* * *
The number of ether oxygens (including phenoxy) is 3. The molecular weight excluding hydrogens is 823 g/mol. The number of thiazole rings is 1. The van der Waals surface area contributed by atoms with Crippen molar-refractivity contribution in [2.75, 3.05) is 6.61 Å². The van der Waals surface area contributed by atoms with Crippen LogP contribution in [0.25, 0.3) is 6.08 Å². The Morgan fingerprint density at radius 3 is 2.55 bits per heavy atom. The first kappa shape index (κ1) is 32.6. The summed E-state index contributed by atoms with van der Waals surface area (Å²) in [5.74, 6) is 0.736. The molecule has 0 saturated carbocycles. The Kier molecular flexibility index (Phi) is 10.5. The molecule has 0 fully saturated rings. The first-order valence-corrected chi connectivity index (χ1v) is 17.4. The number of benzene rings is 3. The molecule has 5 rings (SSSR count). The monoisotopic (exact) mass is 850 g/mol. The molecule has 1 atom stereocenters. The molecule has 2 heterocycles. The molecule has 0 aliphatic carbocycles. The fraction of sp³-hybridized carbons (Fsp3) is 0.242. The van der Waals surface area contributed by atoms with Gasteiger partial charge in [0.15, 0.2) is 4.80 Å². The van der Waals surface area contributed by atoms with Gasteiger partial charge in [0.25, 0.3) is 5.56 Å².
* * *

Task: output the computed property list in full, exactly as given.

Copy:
The number of ether oxygens (including phenoxy) is 3. The molecular weight excluding hydrogens is 823 g/mol. The number of thiazole rings is 1. The van der Waals surface area contributed by atoms with Crippen molar-refractivity contribution in [2.75, 3.05) is 6.61 Å². The van der Waals surface area contributed by atoms with Crippen LogP contribution in [0.25, 0.3) is 6.08 Å². The Morgan fingerprint density at radius 3 is 2.55 bits per heavy atom. The first kappa shape index (κ1) is 32.6. The summed E-state index contributed by atoms with van der Waals surface area (Å²) in [5.74, 6) is 0.736. The molecule has 0 saturated carbocycles. The Kier molecular flexibility index (Phi) is 10.5. The molecule has 0 fully saturated rings. The first-order valence-corrected chi connectivity index (χ1v) is 17.4. The number of benzene rings is 3. The molecule has 5 rings (SSSR count). The monoisotopic (exact) mass is 850 g/mol. The molecule has 1 atom stereocenters. The molecule has 2 heterocycles. The molecule has 0 aliphatic carbocycles. The fraction of sp³-hybridized carbons (Fsp3) is 0.242. The van der Waals surface area contributed by atoms with Gasteiger partial charge in [0.15, 0.2) is 4.80 Å². The van der Waals surface area contributed by atoms with Gasteiger partial charge in [0.25, 0.3) is 5.56 Å².